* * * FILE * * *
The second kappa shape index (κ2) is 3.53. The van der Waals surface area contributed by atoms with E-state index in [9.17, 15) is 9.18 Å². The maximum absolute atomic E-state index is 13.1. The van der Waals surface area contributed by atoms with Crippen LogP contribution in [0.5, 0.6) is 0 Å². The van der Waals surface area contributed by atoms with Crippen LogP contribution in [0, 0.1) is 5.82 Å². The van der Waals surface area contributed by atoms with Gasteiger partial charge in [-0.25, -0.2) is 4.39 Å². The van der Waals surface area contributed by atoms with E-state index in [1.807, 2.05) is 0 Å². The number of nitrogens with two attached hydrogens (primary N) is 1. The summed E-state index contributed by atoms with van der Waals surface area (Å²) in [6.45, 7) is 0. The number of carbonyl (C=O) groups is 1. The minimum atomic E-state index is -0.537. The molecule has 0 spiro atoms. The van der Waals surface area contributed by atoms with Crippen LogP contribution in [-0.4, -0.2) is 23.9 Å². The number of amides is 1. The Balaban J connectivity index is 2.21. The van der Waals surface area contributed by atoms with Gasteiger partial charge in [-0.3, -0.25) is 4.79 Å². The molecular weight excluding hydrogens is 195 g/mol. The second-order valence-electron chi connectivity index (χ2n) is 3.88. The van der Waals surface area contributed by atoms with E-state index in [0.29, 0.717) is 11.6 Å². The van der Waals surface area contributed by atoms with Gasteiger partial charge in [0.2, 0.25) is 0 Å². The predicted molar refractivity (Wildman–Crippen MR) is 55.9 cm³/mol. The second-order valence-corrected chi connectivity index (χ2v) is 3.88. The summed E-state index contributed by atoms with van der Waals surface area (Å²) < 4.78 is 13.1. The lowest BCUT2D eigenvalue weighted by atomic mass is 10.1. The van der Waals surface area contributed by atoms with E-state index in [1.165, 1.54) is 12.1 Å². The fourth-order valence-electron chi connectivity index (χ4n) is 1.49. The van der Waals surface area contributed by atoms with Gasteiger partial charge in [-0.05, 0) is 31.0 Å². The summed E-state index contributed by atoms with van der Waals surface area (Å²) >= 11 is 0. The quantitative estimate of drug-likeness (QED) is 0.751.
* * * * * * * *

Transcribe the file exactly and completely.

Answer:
The second kappa shape index (κ2) is 3.53. The van der Waals surface area contributed by atoms with E-state index in [9.17, 15) is 9.18 Å². The maximum absolute atomic E-state index is 13.1. The van der Waals surface area contributed by atoms with Crippen LogP contribution in [0.5, 0.6) is 0 Å². The van der Waals surface area contributed by atoms with Crippen LogP contribution in [0, 0.1) is 5.82 Å². The van der Waals surface area contributed by atoms with Gasteiger partial charge in [-0.25, -0.2) is 4.39 Å². The van der Waals surface area contributed by atoms with E-state index in [1.807, 2.05) is 0 Å². The number of nitrogens with two attached hydrogens (primary N) is 1. The summed E-state index contributed by atoms with van der Waals surface area (Å²) in [6.45, 7) is 0. The number of carbonyl (C=O) groups is 1. The minimum atomic E-state index is -0.537. The molecule has 0 spiro atoms. The van der Waals surface area contributed by atoms with Crippen LogP contribution in [-0.4, -0.2) is 23.9 Å². The number of amides is 1. The Balaban J connectivity index is 2.21. The van der Waals surface area contributed by atoms with Gasteiger partial charge in [-0.3, -0.25) is 4.79 Å². The molecular weight excluding hydrogens is 195 g/mol. The second-order valence-electron chi connectivity index (χ2n) is 3.88. The van der Waals surface area contributed by atoms with E-state index in [0.29, 0.717) is 11.6 Å². The van der Waals surface area contributed by atoms with Gasteiger partial charge in [0.2, 0.25) is 0 Å². The predicted molar refractivity (Wildman–Crippen MR) is 55.9 cm³/mol. The second-order valence-corrected chi connectivity index (χ2v) is 3.88. The summed E-state index contributed by atoms with van der Waals surface area (Å²) < 4.78 is 13.1. The lowest BCUT2D eigenvalue weighted by atomic mass is 10.1. The van der Waals surface area contributed by atoms with E-state index in [1.165, 1.54) is 12.1 Å². The fourth-order valence-electron chi connectivity index (χ4n) is 1.49. The van der Waals surface area contributed by atoms with Gasteiger partial charge in [-0.05, 0) is 31.0 Å². The summed E-state index contributed by atoms with van der Waals surface area (Å²) >= 11 is 0. The quantitative estimate of drug-likeness (QED) is 0.751.